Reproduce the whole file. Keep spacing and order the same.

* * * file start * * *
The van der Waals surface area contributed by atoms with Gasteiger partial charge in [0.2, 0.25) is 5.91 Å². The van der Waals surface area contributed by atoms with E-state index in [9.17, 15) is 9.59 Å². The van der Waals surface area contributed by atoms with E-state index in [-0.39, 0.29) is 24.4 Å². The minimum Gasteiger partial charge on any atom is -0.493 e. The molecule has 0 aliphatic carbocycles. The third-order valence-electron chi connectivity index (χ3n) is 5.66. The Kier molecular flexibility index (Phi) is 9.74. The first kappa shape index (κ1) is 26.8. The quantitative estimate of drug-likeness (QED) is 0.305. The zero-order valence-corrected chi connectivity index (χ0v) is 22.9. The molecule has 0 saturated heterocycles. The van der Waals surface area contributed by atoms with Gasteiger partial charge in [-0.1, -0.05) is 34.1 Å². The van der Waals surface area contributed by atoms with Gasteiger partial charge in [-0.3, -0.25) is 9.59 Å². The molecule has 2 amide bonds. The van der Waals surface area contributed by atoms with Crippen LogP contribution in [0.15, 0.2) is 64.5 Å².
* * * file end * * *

The van der Waals surface area contributed by atoms with Gasteiger partial charge in [0.2, 0.25) is 5.91 Å². The van der Waals surface area contributed by atoms with E-state index in [9.17, 15) is 9.59 Å². The van der Waals surface area contributed by atoms with E-state index in [-0.39, 0.29) is 24.4 Å². The minimum Gasteiger partial charge on any atom is -0.493 e. The molecule has 0 aliphatic carbocycles. The third-order valence-electron chi connectivity index (χ3n) is 5.66. The Kier molecular flexibility index (Phi) is 9.74. The first kappa shape index (κ1) is 26.8. The quantitative estimate of drug-likeness (QED) is 0.305. The zero-order valence-corrected chi connectivity index (χ0v) is 22.9. The molecule has 0 saturated heterocycles. The van der Waals surface area contributed by atoms with Gasteiger partial charge in [-0.1, -0.05) is 34.1 Å². The van der Waals surface area contributed by atoms with Gasteiger partial charge in [-0.3, -0.25) is 9.59 Å². The molecule has 2 amide bonds. The van der Waals surface area contributed by atoms with Crippen LogP contribution in [0.15, 0.2) is 64.5 Å².